Photo Credit: courtesy, Regavim
The results of a ‘trust index’ survey carried out by Direct Pulse for the Regavim Movement

The results of a ‘trust index’ survey carried out by Direct Pulse for the Regavim Movement last week show that public trust in the Knesset far exceeds, by tens of percentage points- public trust in the High Court, and the threats by Air Force pilots to refuse to serve, in protest of proposed legal reforms, damaged the public’s trust in the IDF.

Against the backdrop of controversy surrounding judicial reform, the survey examined the degree of public trust in state institutions: the Knesset, the High Court, the President and the IDF. Participants were asked, “How much trust do you have in the members of the Knesset whom you elected?”


Seventy-seven percent of respondents expressed a ‘medium to high degree of trust’ in their Knesset representatives compared to only 21 percent who indicated they had low to non-existent trust in their elected representatives in the Knesset.

More than 85 percent of people who voted for haredi-religious parties Likud and Religious Zionism/Otzma Yehudit expressed confidence in their elected officials. Voters for HaMachaneh HaMamlachti (Benny Gantz’s party), Yair Lapid’s Yesh Atid and Avigdor Lieberman’s Israel Beitenu party expressed confidence at a level of 70 to 80 percent. The lowest level of confidence (below 65 percent) was registered among voters for Arab parties, the Labor Party (Meirav Michaeli’s Ha’Avoda) and Meretz, which closed the list with only 45 percent of voters expressing trust in the MKs for whom they voted.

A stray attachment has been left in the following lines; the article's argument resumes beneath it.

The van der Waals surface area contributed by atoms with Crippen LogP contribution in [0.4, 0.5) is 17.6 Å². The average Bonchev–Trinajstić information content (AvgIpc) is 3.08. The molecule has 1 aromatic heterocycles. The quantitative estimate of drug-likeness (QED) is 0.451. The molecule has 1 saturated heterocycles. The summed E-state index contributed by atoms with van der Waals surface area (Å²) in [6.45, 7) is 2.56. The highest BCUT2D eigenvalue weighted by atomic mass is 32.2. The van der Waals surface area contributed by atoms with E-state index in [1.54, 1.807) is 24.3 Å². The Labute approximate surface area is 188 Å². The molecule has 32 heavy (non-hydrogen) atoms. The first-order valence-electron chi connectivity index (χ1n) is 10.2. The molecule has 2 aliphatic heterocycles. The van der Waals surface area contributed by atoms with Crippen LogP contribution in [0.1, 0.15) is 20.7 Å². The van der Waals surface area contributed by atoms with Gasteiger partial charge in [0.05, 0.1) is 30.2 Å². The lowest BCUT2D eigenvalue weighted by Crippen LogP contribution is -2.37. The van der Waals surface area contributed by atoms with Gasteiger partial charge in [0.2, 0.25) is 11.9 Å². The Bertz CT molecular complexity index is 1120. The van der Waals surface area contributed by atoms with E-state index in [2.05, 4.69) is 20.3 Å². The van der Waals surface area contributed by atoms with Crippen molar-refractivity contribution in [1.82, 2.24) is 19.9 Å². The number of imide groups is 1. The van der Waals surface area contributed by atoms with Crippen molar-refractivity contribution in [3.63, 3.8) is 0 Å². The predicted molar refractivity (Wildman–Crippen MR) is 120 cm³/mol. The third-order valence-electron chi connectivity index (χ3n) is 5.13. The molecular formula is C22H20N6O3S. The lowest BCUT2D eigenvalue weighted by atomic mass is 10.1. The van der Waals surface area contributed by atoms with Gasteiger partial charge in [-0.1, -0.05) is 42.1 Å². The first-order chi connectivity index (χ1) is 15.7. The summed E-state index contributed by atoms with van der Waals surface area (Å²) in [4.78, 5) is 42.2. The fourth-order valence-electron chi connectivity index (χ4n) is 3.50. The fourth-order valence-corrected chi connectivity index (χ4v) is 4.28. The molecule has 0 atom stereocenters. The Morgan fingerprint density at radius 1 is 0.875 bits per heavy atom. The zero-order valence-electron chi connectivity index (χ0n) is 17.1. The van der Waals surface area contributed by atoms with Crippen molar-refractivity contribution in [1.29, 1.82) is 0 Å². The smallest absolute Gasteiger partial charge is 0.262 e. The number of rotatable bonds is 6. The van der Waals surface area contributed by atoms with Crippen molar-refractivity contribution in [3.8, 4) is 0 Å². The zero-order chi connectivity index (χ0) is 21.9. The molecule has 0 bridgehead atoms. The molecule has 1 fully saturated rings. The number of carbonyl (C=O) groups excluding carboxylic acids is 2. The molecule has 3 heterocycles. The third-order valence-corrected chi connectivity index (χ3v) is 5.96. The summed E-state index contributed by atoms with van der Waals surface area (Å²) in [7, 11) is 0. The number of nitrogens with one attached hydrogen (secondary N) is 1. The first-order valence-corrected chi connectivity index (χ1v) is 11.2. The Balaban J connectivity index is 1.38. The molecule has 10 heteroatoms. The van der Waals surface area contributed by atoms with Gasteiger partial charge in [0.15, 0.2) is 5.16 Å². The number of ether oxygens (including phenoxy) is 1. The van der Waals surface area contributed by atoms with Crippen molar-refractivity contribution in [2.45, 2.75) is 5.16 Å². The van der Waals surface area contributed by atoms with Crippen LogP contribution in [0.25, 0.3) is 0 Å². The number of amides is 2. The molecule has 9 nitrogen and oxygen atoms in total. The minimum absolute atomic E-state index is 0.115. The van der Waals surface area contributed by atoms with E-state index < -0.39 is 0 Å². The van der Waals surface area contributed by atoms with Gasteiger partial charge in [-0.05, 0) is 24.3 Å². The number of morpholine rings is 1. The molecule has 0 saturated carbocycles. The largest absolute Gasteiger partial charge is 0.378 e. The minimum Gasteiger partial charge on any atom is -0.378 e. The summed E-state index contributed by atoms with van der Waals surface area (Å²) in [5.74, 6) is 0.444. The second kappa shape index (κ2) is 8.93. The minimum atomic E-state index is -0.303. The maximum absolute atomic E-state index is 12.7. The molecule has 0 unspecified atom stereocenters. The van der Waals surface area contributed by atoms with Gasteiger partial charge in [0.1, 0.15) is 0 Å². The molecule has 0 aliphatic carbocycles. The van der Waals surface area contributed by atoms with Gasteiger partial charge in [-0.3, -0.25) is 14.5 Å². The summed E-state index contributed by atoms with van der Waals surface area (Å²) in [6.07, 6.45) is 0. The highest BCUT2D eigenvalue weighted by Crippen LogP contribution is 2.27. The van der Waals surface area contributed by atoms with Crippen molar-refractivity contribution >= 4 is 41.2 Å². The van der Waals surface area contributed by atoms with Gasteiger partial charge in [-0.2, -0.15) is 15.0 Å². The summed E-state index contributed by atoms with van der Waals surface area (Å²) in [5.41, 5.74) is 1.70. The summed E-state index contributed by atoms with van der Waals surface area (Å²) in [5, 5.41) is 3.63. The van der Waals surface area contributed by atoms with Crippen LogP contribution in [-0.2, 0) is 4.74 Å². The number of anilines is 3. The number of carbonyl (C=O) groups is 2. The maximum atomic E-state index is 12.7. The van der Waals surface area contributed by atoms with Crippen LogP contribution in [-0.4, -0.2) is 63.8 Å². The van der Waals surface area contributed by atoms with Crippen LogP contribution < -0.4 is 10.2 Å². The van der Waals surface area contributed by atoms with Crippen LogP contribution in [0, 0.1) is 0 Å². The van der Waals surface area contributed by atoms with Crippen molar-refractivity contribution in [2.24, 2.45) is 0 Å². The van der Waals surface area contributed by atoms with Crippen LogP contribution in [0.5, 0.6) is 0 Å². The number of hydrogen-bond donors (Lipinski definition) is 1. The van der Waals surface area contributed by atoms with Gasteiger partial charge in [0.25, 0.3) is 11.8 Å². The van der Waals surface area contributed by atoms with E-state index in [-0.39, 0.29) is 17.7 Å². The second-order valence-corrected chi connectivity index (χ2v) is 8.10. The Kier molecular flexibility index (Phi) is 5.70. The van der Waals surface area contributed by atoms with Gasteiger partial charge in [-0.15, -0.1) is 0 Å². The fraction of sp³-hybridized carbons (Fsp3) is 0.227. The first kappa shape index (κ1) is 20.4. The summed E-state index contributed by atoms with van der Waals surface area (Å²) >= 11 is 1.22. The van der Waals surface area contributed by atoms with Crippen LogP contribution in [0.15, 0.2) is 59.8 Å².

The survey also shows that only 50 percent of the pubic trusts the Supreme Court: Likud voters expressed only 16 percent trust in the judiciary, and voters for the Religious Zionist and ultra-Orthodox parties less than five percent, as compared to HaMachane Mamlachti, Labor, Yesh Atid and Israel Beitenu parties with more than 80 percent trust.

The institution that received the highest level of trust is the IDF with 92 percent of the public’s trust. However, 31 percent of the respondents stated that their trust in the IDF “following the threats of refusal to serve and other protest actions” against the legal reform had damaged their trust in the IDF.

On average, 61 percent of the voters of the right-wing parties stated that they experienced a violation of the trust they place in the IDF; only five percent of people who voted for left-wing parties expressed this sense of violation of trust.

“Under the guise of objections to judicial reform and claims of protecting Israel’s democracy, the leaders of the protests – among them former IDF Chiefs of General Staff – crossed every red line and caused dramatic damage to the public’s trust in the IDF, whose status as the “people’s army” was severely damaged by threats of refusal to serve,” says Meir Deutsch, CEO of the Regavim Movement.

Regarding public trust in Israel’s president, Likud, Religious Zionism and ultra-Orthodox party voters expressed less than 40 percent trust, compared to voters of HaMachane HaMamlachti, Yesh Atid and Labor, who expressed more than 70 percent trust. These findings are similar to the results of the survey conducted by the Israel Democracy Institute, but point to a trend of radicalization and growing polarization of positions between the camps, which is understandable in light of public controversy on the issue of legal reform.